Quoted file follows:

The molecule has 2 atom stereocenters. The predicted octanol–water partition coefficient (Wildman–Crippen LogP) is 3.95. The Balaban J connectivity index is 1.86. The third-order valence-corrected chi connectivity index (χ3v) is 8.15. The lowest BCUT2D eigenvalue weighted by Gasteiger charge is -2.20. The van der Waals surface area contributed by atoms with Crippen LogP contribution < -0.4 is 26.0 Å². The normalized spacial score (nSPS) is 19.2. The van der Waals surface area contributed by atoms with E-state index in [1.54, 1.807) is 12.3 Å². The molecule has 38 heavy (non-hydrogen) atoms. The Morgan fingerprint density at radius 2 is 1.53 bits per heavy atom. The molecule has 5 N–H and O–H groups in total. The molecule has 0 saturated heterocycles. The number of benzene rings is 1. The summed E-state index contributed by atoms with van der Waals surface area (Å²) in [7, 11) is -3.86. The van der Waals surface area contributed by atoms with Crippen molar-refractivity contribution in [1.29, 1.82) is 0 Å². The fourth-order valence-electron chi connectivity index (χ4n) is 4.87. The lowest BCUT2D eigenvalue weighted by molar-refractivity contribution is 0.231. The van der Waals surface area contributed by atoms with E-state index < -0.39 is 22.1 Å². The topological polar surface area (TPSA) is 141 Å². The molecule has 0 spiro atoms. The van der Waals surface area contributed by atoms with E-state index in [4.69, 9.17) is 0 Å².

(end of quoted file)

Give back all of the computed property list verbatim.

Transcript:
The molecule has 2 atom stereocenters. The predicted octanol–water partition coefficient (Wildman–Crippen LogP) is 3.95. The Balaban J connectivity index is 1.86. The third-order valence-corrected chi connectivity index (χ3v) is 8.15. The lowest BCUT2D eigenvalue weighted by Gasteiger charge is -2.20. The van der Waals surface area contributed by atoms with Crippen LogP contribution < -0.4 is 26.0 Å². The normalized spacial score (nSPS) is 19.2. The van der Waals surface area contributed by atoms with E-state index in [1.54, 1.807) is 12.3 Å². The molecule has 38 heavy (non-hydrogen) atoms. The Morgan fingerprint density at radius 2 is 1.53 bits per heavy atom. The molecule has 5 N–H and O–H groups in total. The molecule has 0 saturated heterocycles. The number of benzene rings is 1. The summed E-state index contributed by atoms with van der Waals surface area (Å²) in [7, 11) is -3.86. The van der Waals surface area contributed by atoms with Crippen molar-refractivity contribution in [1.29, 1.82) is 0 Å². The fourth-order valence-electron chi connectivity index (χ4n) is 4.87. The lowest BCUT2D eigenvalue weighted by molar-refractivity contribution is 0.231. The van der Waals surface area contributed by atoms with E-state index < -0.39 is 22.1 Å². The topological polar surface area (TPSA) is 141 Å². The molecule has 0 spiro atoms. The van der Waals surface area contributed by atoms with E-state index in [4.69, 9.17) is 0 Å².